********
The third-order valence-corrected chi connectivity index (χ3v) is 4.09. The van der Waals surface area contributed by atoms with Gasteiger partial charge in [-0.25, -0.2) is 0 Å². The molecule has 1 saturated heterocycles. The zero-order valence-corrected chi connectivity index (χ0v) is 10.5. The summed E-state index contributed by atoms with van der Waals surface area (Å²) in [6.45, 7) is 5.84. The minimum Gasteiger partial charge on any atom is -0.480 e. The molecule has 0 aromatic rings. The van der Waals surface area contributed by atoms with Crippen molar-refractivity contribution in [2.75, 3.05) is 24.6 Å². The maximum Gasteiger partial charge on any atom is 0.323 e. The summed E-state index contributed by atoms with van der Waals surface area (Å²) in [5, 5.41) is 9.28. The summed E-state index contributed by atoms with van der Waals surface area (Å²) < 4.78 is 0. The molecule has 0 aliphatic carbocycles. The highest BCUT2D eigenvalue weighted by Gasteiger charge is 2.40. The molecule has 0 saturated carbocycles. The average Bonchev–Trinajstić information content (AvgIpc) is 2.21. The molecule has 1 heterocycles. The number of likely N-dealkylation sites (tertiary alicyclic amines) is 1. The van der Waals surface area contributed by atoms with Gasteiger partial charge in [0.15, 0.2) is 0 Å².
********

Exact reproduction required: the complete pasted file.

The third-order valence-corrected chi connectivity index (χ3v) is 4.09. The van der Waals surface area contributed by atoms with Gasteiger partial charge in [-0.25, -0.2) is 0 Å². The molecule has 1 saturated heterocycles. The zero-order valence-corrected chi connectivity index (χ0v) is 10.5. The summed E-state index contributed by atoms with van der Waals surface area (Å²) in [6.45, 7) is 5.84. The minimum Gasteiger partial charge on any atom is -0.480 e. The molecule has 0 aromatic rings. The van der Waals surface area contributed by atoms with Crippen molar-refractivity contribution in [2.75, 3.05) is 24.6 Å². The maximum Gasteiger partial charge on any atom is 0.323 e. The summed E-state index contributed by atoms with van der Waals surface area (Å²) in [5, 5.41) is 9.28. The summed E-state index contributed by atoms with van der Waals surface area (Å²) < 4.78 is 0. The molecule has 0 aliphatic carbocycles. The highest BCUT2D eigenvalue weighted by Gasteiger charge is 2.40. The molecule has 0 saturated carbocycles. The average Bonchev–Trinajstić information content (AvgIpc) is 2.21. The molecule has 1 heterocycles. The number of likely N-dealkylation sites (tertiary alicyclic amines) is 1. The van der Waals surface area contributed by atoms with Gasteiger partial charge in [0.15, 0.2) is 0 Å².